HIStory : masculinity and history in an independent boys' school.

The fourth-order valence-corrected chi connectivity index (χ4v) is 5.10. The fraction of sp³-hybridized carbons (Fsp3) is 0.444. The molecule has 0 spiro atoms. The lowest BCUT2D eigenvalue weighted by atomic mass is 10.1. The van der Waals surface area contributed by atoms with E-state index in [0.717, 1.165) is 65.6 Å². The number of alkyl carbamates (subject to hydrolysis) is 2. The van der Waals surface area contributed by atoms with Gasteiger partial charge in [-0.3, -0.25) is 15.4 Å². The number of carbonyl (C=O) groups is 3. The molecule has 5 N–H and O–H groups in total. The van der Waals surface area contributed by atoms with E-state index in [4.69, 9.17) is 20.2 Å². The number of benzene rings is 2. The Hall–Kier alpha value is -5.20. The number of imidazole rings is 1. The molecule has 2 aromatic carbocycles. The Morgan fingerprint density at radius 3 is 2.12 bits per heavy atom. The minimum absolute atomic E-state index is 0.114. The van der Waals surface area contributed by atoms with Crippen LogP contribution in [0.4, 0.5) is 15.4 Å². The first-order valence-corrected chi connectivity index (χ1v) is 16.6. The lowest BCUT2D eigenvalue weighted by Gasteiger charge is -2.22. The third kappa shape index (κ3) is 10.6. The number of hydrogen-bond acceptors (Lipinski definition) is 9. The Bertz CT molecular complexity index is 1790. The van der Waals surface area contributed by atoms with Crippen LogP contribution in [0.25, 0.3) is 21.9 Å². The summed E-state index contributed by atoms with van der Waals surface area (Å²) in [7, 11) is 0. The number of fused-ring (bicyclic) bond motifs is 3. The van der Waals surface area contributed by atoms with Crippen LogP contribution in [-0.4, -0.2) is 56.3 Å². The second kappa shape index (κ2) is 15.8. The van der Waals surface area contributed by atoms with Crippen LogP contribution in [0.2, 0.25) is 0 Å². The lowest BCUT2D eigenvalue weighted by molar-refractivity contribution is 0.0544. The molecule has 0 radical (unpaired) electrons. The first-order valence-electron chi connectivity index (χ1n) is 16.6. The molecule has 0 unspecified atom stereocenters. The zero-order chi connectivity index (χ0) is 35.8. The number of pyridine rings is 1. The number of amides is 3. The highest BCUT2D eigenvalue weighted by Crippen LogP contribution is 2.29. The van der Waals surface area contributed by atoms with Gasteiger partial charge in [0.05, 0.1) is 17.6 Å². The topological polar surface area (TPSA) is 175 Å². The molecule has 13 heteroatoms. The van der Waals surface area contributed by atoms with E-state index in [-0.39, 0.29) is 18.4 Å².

Boys do not learn history in isolation. They learn history in genderised and genderising institutions. Many all-boys’ schools construct their own particular kind of masculinity that is unique to the school. This may be the result of the needs of the particular clientele or may have been constructed over time or in the case of long-established schools it may even be a by-product of a by-gone era. Thus the construction of masculinity is strategic. Few studies have sought to highlight the impact that masculine gender construction plays in boys’ understanding of history particularly within the context of an independent boys’ secondary school in South Africa. The subjects of this study were all born in 1991 or 1992 - at the time of this country’s political and educational transformation. In growing up they have known nothing but a democratic South Africa and their history education has been entirely in keeping with Outcomes Based Education (O.B.E) and that of the official history curriculum as outlined in the National Curriculum Statement (N.C.S) – History. However, these boys have also grown up male in this democratic South Africa characterized by, amongst other things, gender equality. What this study sought to uncover was how boys’ understanding of history interplays with the construction of their personal and collective masculine identity. Furthermore this study also sought to understand whether boys in learning history come to some understanding of a just sense of masculine construction. Using the script of the play The History Boys as one of the mirrors against which I held my study, I also made use of the post-structuralist Lacan’s (1949) Mirror Stage model to make sense of the data generated by my research. Immersing myself in boy-centred research I made use of a bounded case study using a purposive sample. The qualitative methods of narrative inquiry and focus group interviews were used to generate the data that was then coded and analysed using open coding. In addition I drew on the epistemology of the pro-feminist theorists in order to frame my research. Ultimately this case study sought to give voice to boys’ experiences in order to investigate the impact of masculinity on their understanding of history and how history education in turn informs the boys’ masculine identity. Through an intertwining vine of unofficial history made up of influential role players such as family members and friends, the school as a masculine regimenting agent and official school history over both primary and secondary schools, the boys of this study sometimes found themselves to be lacking because they did not measure up to the ideals of the traditional hegemonic form of masculinity. At other times, through their study of official history, these boys were able to dominate other boys because of their possession of historical knowledge thus formulating their own hegemonic masculinity as embodied in the history boy. Masculine hierarchies were therefore found to be constructed by institutions, teachers, subjects like history and boys themselves. The official South African history curriculum is a transformative one that seeks to achieve an appreciation of gender equity and a sensitization to power dynamics at play in a constantly evolving South African society. However, the institution in which the boys found themselves is not evolving. It is a traditional one that essentially aims to maintain old-fashioned or “time honoured” values. These independent school history boys learnt many contradictory lessons on what it means to be a man from the independent boys’ only boarding school in which they all found themselves as well as through official school history. These contradictory lessons all led to the conflicting and ambiguous notions of what it means to be a man. This in turn led to the creation of the hegemonic masculine form of the history boy that is established towards the top end of the masculinity hierarchy within this South African independent boys’ school.